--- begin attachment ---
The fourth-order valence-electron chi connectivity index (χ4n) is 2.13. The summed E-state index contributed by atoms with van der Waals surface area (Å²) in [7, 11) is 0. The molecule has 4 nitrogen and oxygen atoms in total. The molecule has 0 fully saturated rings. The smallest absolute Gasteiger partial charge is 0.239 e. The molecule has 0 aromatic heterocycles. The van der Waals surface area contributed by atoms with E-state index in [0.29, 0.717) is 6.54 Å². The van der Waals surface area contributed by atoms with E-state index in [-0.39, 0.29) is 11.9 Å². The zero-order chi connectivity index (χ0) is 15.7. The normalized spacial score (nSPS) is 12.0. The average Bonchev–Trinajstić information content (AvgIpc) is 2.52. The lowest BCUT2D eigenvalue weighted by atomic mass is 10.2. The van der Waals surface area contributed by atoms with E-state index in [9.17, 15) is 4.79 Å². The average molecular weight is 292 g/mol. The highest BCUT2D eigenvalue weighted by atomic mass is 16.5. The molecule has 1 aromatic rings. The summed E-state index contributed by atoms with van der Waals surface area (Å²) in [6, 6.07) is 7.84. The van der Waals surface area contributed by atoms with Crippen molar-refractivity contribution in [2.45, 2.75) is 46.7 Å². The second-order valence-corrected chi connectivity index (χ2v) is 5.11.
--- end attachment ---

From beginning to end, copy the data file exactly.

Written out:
The fourth-order valence-electron chi connectivity index (χ4n) is 2.13. The summed E-state index contributed by atoms with van der Waals surface area (Å²) in [7, 11) is 0. The molecule has 4 nitrogen and oxygen atoms in total. The molecule has 0 fully saturated rings. The smallest absolute Gasteiger partial charge is 0.239 e. The molecule has 0 aromatic heterocycles. The van der Waals surface area contributed by atoms with E-state index in [0.29, 0.717) is 6.54 Å². The van der Waals surface area contributed by atoms with E-state index in [-0.39, 0.29) is 11.9 Å². The zero-order chi connectivity index (χ0) is 15.7. The normalized spacial score (nSPS) is 12.0. The average Bonchev–Trinajstić information content (AvgIpc) is 2.52. The lowest BCUT2D eigenvalue weighted by atomic mass is 10.2. The van der Waals surface area contributed by atoms with E-state index in [9.17, 15) is 4.79 Å². The average molecular weight is 292 g/mol. The highest BCUT2D eigenvalue weighted by atomic mass is 16.5. The molecule has 1 aromatic rings. The summed E-state index contributed by atoms with van der Waals surface area (Å²) in [6, 6.07) is 7.84. The van der Waals surface area contributed by atoms with Crippen molar-refractivity contribution in [2.45, 2.75) is 46.7 Å². The second-order valence-corrected chi connectivity index (χ2v) is 5.11.